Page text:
Nice summary, Truman. Some of the problems of Pharmacy could actually be solved by the Chains. Others must be solved by the practitioner. I think everyone understands that US Pharmacy is dominated by three chains --CVS, Walgreens, and Rite-Aid. These chains are functionally a cartel, ie., they are so enormous that nothing done by one chain can possibly surprise the others. If they knew each others' moves in advance, that would not be too surprising. Functionally, the 3 chains are no different from a monopoly. Since we already know that anti-trust activity no longer happens in the US, these 3 big chains could all independently decide, effective with the new contract renewals, to write additional billing into their contracts as follows; Fees required for counseling, fees required for MTM, fees required for printed copies of the leaflet. If a customer does not want to pay the fee, they have the right to refuse the counseling/leaflet/etc. These fees would be allowed by contract, set by the pharmacy, collected directly from the patient, and independent of reimbursement for filling the prescriptions. Insurance is likely to go along with these arrangements if it means that they risk being shut out of the big 3 for a year. Such changes would not affect their bottom line, only that of the pharmacies. Once instituted, we would be doing a lot less counseling, but the counseling we do would be more needed by those willing to pay. Pharmacies could sell patients a yearly unlimited counseling package, or charge them a-la-carte, per patient wishes. As for the independents, we need to have a good hard think about how labor unions got the right to strike, assemble, and plan. At their beginning, it was illegal to join a labor union, illegal to strike or walk off the job--you name it, the whole thing was illegal. But they did it anyway because the working conditions were so terrible, and (in the case of the food industry) corporations were endangering the public health. If you don't know this, read "The Jungle" by Upton Sinclair. Eventually the laws were changed to accomodate the unions. Independents need to band together and demand equality in contracts and wholesale pricing to the chains, and they need to blacklist insurances and wholesalers that do not meet their requirements. Legal or not, they need to do it anyway, preferrably in conjunction with actions by the Chains along those lines. Laws will eventually be changed to accomodate these actions. Why? Because Pharmacy has already reached the place at which we are endangering the public every day with mail-order, inhuman working conditions and short staffing, to name a few. Individual pharmacists are blamed when something goes wrong, but they have no control over their working conditions. If the corporations cannot find a way to improve these conditions, lawyers will eventually find a way to help them. Finally Truman, let's remember something that happened in Pharmacy in the 1990's that gives us a little hope for the future. Back then, albuterol nebulizer solutions went off patent, and someone figured out that they could buy equipment to compound the nebs at the pharmacy level, sell them when a neb prescription came in and make a larger profit, even though the cost to the consumer was sometimes halved. It is a long story, but locally-brewed nebs did not stop until the PMA manufacturers dropped the price of their nebs by about 75% to be competitive with what was being done at the local pharmacy. For a brief, shining moment competition returned to that tiny corner of the Pharmacy marketplace. The public benefitted, the local pharmacy benefitted, and the lack of competition at higher levels was exposed. All these things need to happen on a wider scale. If the playing field is leveled, if competition returns, if we get organized to demand our rights, then pharmacy can be saved. If not, it will go away.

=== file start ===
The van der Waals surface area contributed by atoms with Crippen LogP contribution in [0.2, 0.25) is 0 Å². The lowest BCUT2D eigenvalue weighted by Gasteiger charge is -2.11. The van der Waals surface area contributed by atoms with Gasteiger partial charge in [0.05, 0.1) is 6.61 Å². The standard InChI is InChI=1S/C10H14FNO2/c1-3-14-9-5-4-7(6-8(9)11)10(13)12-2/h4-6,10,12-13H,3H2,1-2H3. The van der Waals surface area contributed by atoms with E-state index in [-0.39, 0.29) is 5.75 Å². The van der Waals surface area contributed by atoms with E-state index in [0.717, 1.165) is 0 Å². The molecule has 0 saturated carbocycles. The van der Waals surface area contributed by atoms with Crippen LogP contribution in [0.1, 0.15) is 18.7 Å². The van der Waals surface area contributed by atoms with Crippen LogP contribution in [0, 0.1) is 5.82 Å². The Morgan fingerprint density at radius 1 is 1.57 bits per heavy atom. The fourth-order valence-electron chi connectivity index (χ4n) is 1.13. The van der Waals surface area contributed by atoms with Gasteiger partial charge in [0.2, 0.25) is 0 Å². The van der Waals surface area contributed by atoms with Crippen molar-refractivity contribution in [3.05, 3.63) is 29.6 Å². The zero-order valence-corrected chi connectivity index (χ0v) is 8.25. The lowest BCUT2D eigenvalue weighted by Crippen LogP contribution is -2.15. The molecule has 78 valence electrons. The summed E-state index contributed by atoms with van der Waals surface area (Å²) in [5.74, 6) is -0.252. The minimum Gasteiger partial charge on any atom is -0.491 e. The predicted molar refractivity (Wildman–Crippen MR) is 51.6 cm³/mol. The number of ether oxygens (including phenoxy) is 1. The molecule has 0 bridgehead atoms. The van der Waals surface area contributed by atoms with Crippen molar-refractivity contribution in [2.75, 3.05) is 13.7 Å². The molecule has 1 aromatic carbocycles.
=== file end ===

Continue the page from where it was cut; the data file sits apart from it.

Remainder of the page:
• TrumanLastinger
      Thank you for your comments. Many of your suggestion are valid and could help pharmacy. I don't agree with the unionization however. Look what happened to the railroads and the auto industry.
    • Anonymous
      Truman, in addition to all the points you make, consider the possibility that big pharma may one day surpass PBM's with their own automated, direct mail order to the consumer. Possibly from offshore fulfillment centers, if they can effect buy-in from the FDA. Then there are the advancements in computer science. What if IBM's Watson were applied to designing drug therapy? For a small fee, Watson will evaluate all of a patient's data, design a drug regimen for optimum outcome, and forward the prescriptions (with the physician's electronic signature, of course) to the appropriate fulfillment center for next day delivery to their home. What's more, for a small fee, Watson could also review changes in their health from that smart band on their wrist and contact their physician with appropriate alternatives to current therapy. Naturally, somewhere in a cubicle, there will be a pharmacist to answer any questions patients might have, in between remotely verifying the accuracy of a robot that never makes mistakes, at a fulfillment center in India or China (that is until our American colleges of pharmacy team with foreign pharmacy schools, for a fee, to train their graduates and help them get U.S. licensesure). After seeing all the changes in the last 30 years of my practice, I don't believe that these scenarios are that far-fetched. And, Truman, you might be wrong. Perhaps being a cooper that makes oak barrels for premium American Bourbon will be a far more lucrative trade than pharmacy in the next 30 years.
    • TrumanLastinger
      Wow, Thanks for the comments. I would also hate to see this coming to pharmacy.
    • TrumanLastinger
      Wow, Thanks for the comments. I would also hate to see this coming to pharmacy.
    • Anonymous
      Pharmacists are getting exactly what they deserve. For decades we have been acting like sheep rather than the wolves we should have been in order to survive. The short sightedness we have shown over the years has been unbelievable. Independent pharmacy owners accept drug plans that actually cost them money in order not to lose business. Other pharmacists work for chain stores, and agree to work under conditions that were deemed unacceptable in the early 1900's. Guess what my fellow pharmacists, it still takes a pharmacist to run a pharmacy. We hold the trump card! We must come together and put an end to this madness. For once show some balls.
    • Dr. MCrown
      Just got a great laugh from the advice to "For once show some balls" from an ANONYMOUS post! haha! The bottom line, corporations run our country, from healthcare to food and everything in between. Until we Pharmacists have an organization with billions of $$ to push our agenda, good luck and enjoy the ride. My best advice, which I am following, work less, learn to grow your own food and don't be held hostage by corporate America!
    • TrumanLastinger
      Thanks I hope there is still time and wonder if the pharmacists will be able to do something good.